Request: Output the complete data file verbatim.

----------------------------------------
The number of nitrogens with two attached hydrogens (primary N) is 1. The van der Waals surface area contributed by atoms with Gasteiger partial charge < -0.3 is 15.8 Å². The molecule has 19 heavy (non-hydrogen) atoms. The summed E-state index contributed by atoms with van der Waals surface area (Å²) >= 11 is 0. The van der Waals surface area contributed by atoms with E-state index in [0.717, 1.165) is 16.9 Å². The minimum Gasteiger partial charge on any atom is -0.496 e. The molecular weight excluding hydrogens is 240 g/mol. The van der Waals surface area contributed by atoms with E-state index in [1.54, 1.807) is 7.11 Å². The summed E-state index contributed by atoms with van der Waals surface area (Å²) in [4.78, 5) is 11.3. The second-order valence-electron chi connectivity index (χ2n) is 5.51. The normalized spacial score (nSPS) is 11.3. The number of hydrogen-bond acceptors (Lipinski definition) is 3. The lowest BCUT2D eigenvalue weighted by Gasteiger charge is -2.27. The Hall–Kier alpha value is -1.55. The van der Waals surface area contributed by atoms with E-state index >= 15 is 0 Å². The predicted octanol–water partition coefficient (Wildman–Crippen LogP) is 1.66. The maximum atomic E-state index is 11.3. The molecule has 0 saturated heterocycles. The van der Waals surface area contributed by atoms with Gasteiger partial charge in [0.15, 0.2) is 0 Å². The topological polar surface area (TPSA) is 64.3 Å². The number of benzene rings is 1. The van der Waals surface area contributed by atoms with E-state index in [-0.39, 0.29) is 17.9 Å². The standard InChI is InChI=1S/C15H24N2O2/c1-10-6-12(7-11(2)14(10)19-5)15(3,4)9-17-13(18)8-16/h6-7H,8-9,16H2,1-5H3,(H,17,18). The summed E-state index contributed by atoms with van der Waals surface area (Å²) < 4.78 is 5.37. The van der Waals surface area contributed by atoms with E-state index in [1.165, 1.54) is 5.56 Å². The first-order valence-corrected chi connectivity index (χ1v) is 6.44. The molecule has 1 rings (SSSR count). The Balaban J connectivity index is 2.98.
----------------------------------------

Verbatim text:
The number of nitrogens with two attached hydrogens (primary N) is 1. The van der Waals surface area contributed by atoms with Gasteiger partial charge < -0.3 is 15.8 Å². The molecule has 19 heavy (non-hydrogen) atoms. The summed E-state index contributed by atoms with van der Waals surface area (Å²) >= 11 is 0. The van der Waals surface area contributed by atoms with E-state index in [0.717, 1.165) is 16.9 Å². The minimum Gasteiger partial charge on any atom is -0.496 e. The molecular weight excluding hydrogens is 240 g/mol. The van der Waals surface area contributed by atoms with E-state index in [1.54, 1.807) is 7.11 Å². The summed E-state index contributed by atoms with van der Waals surface area (Å²) in [4.78, 5) is 11.3. The second-order valence-electron chi connectivity index (χ2n) is 5.51. The normalized spacial score (nSPS) is 11.3. The number of hydrogen-bond acceptors (Lipinski definition) is 3. The lowest BCUT2D eigenvalue weighted by Gasteiger charge is -2.27. The Hall–Kier alpha value is -1.55. The van der Waals surface area contributed by atoms with E-state index >= 15 is 0 Å². The predicted octanol–water partition coefficient (Wildman–Crippen LogP) is 1.66. The maximum atomic E-state index is 11.3. The molecule has 0 saturated heterocycles. The van der Waals surface area contributed by atoms with Gasteiger partial charge in [0.15, 0.2) is 0 Å². The topological polar surface area (TPSA) is 64.3 Å². The number of benzene rings is 1. The van der Waals surface area contributed by atoms with E-state index in [-0.39, 0.29) is 17.9 Å². The standard InChI is InChI=1S/C15H24N2O2/c1-10-6-12(7-11(2)14(10)19-5)15(3,4)9-17-13(18)8-16/h6-7H,8-9,16H2,1-5H3,(H,17,18). The summed E-state index contributed by atoms with van der Waals surface area (Å²) < 4.78 is 5.37. The van der Waals surface area contributed by atoms with E-state index in [1.165, 1.54) is 5.56 Å². The first-order valence-corrected chi connectivity index (χ1v) is 6.44. The molecule has 1 rings (SSSR count). The Balaban J connectivity index is 2.98.